I checked all the knots in the harnesses, checked the carabiners, inspected the anchor, and called dibs on going last so I could go slowly and not feel rushed. I wished I could have checked the rope too, but it was already in place, so I had to trust that it was in good shape, reached the bottom, and had a stopper on the end (because you can never be too paranoid about falling off the end of your rope). I figured they'd done this before, but it still bugged me to go down on a rope I'd barely met.
They told us what to expect, but it was still a bit nerve-wracking for me. I've gone rappelling before, but never down a hole. That actually turned out not to be a problem, but the transition to a free descent really got my adrenaline gushing. Just writing about it now is getting it going again.
Imagine with me for a moment, with or without the hormone of fear flowing through your veins. You're hanging from a rope, superficially walking down the side of a rocky hole in the ground. After 10 meters or so, you reach a platform, adjust your j-bar so it can actually hold your weight, fiddle with it a bit, decide it'll probably work now, and proceed ass-first down a much smaller hole in the ground. (Note for future reference that you are, in fact, able to distinguish the two.)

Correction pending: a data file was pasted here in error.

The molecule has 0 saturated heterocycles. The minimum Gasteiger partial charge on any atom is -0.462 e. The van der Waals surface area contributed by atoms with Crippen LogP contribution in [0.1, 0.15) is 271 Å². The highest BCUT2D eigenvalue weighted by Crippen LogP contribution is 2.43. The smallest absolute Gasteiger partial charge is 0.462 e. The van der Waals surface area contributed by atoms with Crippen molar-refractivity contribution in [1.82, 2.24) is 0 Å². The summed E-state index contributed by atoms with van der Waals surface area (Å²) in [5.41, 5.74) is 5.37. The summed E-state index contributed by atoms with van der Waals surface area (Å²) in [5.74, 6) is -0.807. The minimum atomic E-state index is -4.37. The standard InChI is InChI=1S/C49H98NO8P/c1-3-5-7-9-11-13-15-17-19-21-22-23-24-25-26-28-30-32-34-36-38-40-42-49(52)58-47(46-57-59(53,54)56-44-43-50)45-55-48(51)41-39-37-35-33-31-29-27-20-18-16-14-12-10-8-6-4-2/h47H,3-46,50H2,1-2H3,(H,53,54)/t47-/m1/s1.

It's a bit tight at first, too tight to keep your legs straight, but it gradually opens up. You can hear noises far below. You know what's coming and your heart begins to race. Finally, there it is: you've run out of wall.
The wall hadn't actually been doing anything useful; it's the rope (and the j-bar) that keeps you from plummeting 50 meters to your death. Still, in times like this, the familiar feeling of something relatively beneath your feet turns out to be a substantial comfort. But here you are, all out of wall, about to emerge from what others, far below, with their feet actually resting on something, might see as a hole in the ceiling of a rather large underground cavern. You descend a little more, feet angling higher; a little more, feet still reaching out to touch rock as long as possible. A little more, and it's gone. You're swinging free.